What’s the difference between bees, wasps and hornets?
Bees, wasps and hornets are the same species, however, there are some major differences between them. For example, bees are pollinators, spending much of their lives visiting various plants and flowers to gather and distribute pollen. Their hairy bodies and flat legs are perfect for holding on to pollen. On the other hand, wasps and hornets are predators. While adults may occasionally feed on nectar or pollen, they feed insects, arthropods, flies and even caterpillars to their young. Their bodies are sleeker and more streamlined for hunting.
What do bees, wasps and hornets look like?
Wasps and hornets are the same species, and they have a slender body with a narrow waist, slender, cylindrical legs, and appear smoothed-skinned and shiny. Bees are robust-bodied and very hairy compared with wasps. Their hind legs are flattened for collecting and transporting pollen. Bees are important pollinators.
What do bees, wasps and hornets eat?
Wasps are predators, feeding insects and other arthropods to their young, which develop in the nest. They are beneficial because they prey on many insects, including caterpillars, flies, crickets, and other pests. During late summer and fall, as queens stop laying eggs and their nests decline, wasps change their food gathering priorities and are more interested in collecting sweets and other carbohydrates. Some wasps may become aggressive scavengers around human food and may be common around outdoor activities where food or drinks are served.
The interesting thing about bees is that they only feed on nectar and pollen from flowers. Honey bees sometimes visit trash cans and soft-drink containers to feed on sugary foods.
Why are wasps so dangerous?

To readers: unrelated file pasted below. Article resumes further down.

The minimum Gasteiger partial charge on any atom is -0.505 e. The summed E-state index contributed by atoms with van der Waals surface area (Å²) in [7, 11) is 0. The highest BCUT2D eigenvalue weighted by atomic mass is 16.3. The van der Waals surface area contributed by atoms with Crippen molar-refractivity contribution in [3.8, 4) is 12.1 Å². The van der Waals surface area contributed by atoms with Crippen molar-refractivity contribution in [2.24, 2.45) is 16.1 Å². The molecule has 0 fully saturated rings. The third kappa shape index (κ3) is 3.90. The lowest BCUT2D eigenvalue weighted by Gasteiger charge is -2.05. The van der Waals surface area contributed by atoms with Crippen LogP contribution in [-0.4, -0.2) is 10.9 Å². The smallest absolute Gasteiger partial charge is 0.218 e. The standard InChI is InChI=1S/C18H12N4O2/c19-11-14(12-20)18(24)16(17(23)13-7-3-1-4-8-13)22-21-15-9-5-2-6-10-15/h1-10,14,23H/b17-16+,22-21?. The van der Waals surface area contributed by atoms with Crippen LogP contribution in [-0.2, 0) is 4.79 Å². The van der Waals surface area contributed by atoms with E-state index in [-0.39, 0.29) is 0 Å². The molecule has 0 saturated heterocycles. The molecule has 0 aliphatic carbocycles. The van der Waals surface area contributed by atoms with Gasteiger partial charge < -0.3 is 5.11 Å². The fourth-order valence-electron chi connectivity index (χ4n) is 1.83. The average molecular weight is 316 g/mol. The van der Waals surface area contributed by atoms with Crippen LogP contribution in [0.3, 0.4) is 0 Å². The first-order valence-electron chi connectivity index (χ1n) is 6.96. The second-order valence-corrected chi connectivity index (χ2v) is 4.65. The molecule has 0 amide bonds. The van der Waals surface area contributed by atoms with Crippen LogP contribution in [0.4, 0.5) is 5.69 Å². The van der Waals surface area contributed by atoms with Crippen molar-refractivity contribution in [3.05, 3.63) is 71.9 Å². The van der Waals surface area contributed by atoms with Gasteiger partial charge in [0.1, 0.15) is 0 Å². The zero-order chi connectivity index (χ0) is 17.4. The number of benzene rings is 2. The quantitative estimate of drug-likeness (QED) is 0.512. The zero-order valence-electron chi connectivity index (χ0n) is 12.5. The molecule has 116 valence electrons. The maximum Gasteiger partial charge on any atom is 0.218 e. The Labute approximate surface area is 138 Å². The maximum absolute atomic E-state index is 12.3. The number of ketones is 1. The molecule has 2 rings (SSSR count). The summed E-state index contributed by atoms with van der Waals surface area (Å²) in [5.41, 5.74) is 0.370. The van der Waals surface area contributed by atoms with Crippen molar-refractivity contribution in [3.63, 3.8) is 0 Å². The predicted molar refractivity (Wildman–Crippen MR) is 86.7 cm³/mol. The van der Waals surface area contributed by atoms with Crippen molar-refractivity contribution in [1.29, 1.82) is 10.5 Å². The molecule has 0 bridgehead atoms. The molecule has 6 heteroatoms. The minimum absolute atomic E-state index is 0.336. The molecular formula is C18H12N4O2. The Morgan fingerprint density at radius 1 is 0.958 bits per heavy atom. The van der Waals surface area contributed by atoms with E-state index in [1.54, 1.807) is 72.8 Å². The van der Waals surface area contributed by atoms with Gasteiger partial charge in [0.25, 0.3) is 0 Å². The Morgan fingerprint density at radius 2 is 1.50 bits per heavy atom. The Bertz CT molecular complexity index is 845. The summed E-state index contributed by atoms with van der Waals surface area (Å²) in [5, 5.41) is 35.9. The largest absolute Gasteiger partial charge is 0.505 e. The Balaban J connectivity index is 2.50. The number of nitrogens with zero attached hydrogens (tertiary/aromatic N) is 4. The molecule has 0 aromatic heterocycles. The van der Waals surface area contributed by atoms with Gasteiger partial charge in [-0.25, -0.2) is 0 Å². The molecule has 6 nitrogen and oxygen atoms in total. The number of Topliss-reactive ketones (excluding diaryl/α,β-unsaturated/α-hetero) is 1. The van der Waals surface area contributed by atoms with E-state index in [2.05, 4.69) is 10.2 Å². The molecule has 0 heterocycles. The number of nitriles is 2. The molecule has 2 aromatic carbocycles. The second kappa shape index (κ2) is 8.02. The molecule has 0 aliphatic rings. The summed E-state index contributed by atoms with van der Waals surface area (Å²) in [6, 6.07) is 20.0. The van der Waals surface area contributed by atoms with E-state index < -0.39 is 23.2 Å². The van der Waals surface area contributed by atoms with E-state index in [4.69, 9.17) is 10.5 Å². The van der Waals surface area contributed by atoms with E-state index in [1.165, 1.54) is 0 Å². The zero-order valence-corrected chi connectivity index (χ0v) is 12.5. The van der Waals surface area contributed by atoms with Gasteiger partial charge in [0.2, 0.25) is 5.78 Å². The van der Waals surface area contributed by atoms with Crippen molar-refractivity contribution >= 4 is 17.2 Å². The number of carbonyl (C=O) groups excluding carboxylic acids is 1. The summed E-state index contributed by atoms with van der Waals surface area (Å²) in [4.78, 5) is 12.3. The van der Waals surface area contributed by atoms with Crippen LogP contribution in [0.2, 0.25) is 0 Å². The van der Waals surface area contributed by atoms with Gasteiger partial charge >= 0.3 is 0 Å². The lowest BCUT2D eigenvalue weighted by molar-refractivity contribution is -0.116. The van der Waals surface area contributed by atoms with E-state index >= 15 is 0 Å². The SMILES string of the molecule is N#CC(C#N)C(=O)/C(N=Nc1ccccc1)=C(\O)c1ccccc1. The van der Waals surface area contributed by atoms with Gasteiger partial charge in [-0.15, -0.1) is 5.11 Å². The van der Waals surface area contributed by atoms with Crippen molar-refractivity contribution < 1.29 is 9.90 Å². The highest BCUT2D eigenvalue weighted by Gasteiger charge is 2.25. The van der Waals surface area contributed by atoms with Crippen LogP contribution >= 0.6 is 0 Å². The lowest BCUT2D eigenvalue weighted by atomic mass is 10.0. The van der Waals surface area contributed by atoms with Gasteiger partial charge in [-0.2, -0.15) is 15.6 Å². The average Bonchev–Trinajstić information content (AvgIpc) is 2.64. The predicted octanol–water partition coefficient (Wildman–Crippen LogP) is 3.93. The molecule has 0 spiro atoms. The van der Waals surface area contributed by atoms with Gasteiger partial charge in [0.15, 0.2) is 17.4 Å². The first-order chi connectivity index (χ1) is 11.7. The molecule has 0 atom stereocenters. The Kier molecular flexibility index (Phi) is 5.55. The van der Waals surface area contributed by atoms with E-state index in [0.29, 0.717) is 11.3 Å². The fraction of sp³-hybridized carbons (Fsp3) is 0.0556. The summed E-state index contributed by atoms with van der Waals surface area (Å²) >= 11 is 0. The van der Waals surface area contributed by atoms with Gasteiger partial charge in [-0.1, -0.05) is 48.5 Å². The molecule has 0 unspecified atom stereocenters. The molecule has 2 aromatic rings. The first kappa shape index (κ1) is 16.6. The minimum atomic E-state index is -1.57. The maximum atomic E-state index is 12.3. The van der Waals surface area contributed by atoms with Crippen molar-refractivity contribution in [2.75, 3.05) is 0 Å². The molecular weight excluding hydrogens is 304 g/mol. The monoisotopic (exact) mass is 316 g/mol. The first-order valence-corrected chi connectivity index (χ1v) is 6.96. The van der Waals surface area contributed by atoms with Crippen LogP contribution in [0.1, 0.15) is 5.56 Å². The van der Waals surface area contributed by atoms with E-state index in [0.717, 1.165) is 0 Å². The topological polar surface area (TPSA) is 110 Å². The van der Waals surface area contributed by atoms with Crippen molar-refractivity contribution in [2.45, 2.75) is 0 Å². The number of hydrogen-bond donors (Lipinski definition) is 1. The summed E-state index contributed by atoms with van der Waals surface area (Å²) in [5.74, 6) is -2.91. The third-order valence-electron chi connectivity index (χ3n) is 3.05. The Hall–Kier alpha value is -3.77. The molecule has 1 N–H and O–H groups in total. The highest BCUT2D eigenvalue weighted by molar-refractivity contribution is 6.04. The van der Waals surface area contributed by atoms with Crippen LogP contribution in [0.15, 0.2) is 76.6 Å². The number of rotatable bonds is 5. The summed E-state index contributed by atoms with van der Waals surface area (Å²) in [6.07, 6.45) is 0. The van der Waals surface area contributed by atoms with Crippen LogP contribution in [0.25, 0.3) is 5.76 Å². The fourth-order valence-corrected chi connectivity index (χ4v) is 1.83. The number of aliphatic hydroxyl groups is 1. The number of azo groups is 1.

If a wasp stings you because you disturb it, then it is possible to suffer a severe allergic reaction. If you are stung near a nest then a chemical called a pheromone is released and this causes the wasps in the nest to flood out and attack. If the nest is large, the number of wasp stings will likely be in the hundreds and can overwhelm the body, again leading to life threatening complications.
What should I do about bee stings?
Honey bees leave their sting behind in your skin and this continues to pump venom into you for a few minutes. You should therefore scrape it off straight away, with your fingernail, a blunt knife, or even the edge of a credit card. If the bee sting is on or near your hands, remove any rings in case of swelling. Bee stings hurt for a while and may itch for a few days, but usually there are no serious effects. However, some people can be severely affected, so if you have any symptoms away from the site of the bee sting or are concerned, particularly if you are having difficulty breathing, seek medical advice straight away.
Should I worry about bees making holes in my wall?
These are solitary bees and it depends on the species of bee whether they will damage your wall. Most mason bees nest in pre-existing cavities and do not harm the walls. However, there are certain bees that tunnel into soft mortar and can do damage.
Do solitary bees sting?
Like almost all female bees, solitary bees do have a sting, but they are not aggressive and are very unlikely to sting unless you handle them very roughly. Honey bees have a large store of honey to protect, which is why they sting to defend their homes.
Do bees and wasps die after stinging?
Bees have barbs on the sting that get stuck in the victim’s skin. As the bee struggles to free itself, the sting and venom sac are pulled out of the bee, resulting in death. Wasps do not have barbed stings and can sting many times if they want to.
Did you know?
To produce a single jar of honey, foraging honey bees have to travel the equivalent of three times around the world.